Nutrition and coronavirus myths, debunked


At this point, you’ve probably heard of several natural ways to prevent or cure the Novel Coronavirus Disease (aka COVID-19). While many of these claims may be coming from well-intentioned people, many of them also come from social media influencers who have their own interests (mainly financial) in mind.


During a time where many of us feel like the spread of this new virus is out of our control, it’s only natural to gravitate toward wanting to make changes in our lives that give us more of a sense of control. These changes often come in the form of nutrition. So, which claims can you ignore? Here are the top 5 nutrition-related myths I've heard this last week, debunked:


-Myth #1: Taking megadoses of vitamins and supplements will help prevent or cure coronavirus.

-Fact: There is no evidence that suggests "immune-boosting" supplements will help. While some supplements may not be harmful and may even provide a small benefit, they aren't regulated by the FDA, and can therefore potentially do more harm than good. In fact, the FDA just issued warning letters to seven companies selling fraudulent products claiming to treat/prevent COVID-19. You can see this warning statement here. It's important to note that no supplement can replace or even measure up to frequently washing your hands with soap and water and avoiding touching your face.


-Myth #2: You can "rev up" or "boost" your immune system.

-Fact: While you can support your immune system, you can't actually "rev up" or "boost" it...and you wouldn't want to. If your immune system was working overtime, you'd be at risk of developing autoimmune diseases in which the immune system attacks its own tissues. What you can do to support your immune system is eat a nutritionally balanced diet (I'll be covering this in more detail in another article), drink enough fluids, get enough seep, stay active, and reduce stress.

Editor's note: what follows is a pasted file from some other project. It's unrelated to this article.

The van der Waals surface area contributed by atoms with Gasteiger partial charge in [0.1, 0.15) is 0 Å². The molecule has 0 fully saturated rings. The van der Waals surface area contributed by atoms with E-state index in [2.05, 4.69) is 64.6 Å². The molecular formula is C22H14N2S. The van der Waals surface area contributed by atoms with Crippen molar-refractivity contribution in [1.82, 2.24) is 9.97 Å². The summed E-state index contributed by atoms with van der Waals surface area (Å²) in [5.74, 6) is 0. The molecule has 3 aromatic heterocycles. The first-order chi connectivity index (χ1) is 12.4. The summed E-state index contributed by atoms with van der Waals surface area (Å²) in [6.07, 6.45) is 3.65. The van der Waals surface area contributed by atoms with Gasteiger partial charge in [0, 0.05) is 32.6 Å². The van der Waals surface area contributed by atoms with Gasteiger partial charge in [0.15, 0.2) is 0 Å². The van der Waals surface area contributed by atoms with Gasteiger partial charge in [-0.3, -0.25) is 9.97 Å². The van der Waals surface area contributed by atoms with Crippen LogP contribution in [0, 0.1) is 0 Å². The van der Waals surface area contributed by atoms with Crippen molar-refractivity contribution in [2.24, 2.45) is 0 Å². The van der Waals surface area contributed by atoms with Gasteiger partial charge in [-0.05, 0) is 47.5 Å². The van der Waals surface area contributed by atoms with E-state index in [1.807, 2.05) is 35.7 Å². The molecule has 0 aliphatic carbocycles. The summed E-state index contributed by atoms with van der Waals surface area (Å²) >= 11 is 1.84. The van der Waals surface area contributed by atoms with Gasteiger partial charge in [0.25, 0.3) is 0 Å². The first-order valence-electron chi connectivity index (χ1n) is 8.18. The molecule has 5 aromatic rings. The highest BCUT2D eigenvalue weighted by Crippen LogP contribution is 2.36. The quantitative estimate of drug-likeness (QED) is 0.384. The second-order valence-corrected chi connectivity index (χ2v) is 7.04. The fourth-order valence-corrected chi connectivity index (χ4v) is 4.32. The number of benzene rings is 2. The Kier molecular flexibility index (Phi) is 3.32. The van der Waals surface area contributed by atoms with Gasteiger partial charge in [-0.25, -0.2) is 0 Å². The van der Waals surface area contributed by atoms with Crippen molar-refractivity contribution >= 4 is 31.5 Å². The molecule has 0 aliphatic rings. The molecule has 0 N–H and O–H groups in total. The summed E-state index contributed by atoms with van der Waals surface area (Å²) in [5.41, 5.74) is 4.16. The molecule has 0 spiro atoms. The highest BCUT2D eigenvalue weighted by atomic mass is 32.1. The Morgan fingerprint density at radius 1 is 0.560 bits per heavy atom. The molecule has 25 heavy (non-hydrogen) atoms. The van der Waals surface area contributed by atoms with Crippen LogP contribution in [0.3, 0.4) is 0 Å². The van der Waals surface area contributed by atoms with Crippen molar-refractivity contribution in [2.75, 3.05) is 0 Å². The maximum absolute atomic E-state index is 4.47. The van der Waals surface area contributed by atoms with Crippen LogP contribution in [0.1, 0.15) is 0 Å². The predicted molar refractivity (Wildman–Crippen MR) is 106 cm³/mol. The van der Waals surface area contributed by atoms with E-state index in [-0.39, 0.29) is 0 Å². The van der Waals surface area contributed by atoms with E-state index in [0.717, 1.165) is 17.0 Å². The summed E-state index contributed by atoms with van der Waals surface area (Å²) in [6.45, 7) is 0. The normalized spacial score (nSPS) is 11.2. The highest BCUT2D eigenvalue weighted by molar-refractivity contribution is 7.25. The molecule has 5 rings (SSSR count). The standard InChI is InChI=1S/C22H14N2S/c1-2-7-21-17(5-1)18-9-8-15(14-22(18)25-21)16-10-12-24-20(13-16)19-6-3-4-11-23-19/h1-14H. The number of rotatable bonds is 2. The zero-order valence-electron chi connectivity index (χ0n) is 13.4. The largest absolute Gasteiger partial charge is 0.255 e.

-Myth #3: Eating garlic can help prevent coronavirus.

-Fact: Although garlic does have antimicrobial properties, there is no evidence that suggests it can protect against coronavirus.


-Myth #4: Drink water every 15 minutes so you can flush the virus to your stomach, where the acid will kill it.

-Fact: This is very false. You cannot "flush" a virus, and there is no evidence that stomach acid can kill a virus. With that said, staying hydrated IS important for overall health, so please do drink enough fluids throughout the day!


-Myth #5: Alkalizing your body can help ward off coronavirus.

-Fact: Our bodies blood pH is VERY tightly regulated and normally sits at a slightly alkaline range between 7.35-7.45. The numbers stay within this range with the help of healthy lungs and kidneys. In fact, these numbers only get out of their normal range when the lungs/kidneys aren't working properly, in which case hospitalization would most likely be required. Changing your diet has no affect on these numbers.


With all the misinformation out there, it can be difficult to know who to actually trust, so I've included my top go-to resources for up-to-date and reliable information:



If you're feeling stressed out and overwhelmed with this situation, that's okay. That's human. I'll be posting more frequently and will cover lifestyle strategies you can implement to help you reduce stress and optimize your overall health and well-being. However, please keep in mind that these will be health professional opinion pieces. Again, and I cannot stress this enough, the four links above will be your best resources for the most up-to-date COVID-19 information.


If you'd like to connect, feel free to send me an email or message me through Instagram at: @the.equestrian.dietitian


In health and wellness,

Natalie

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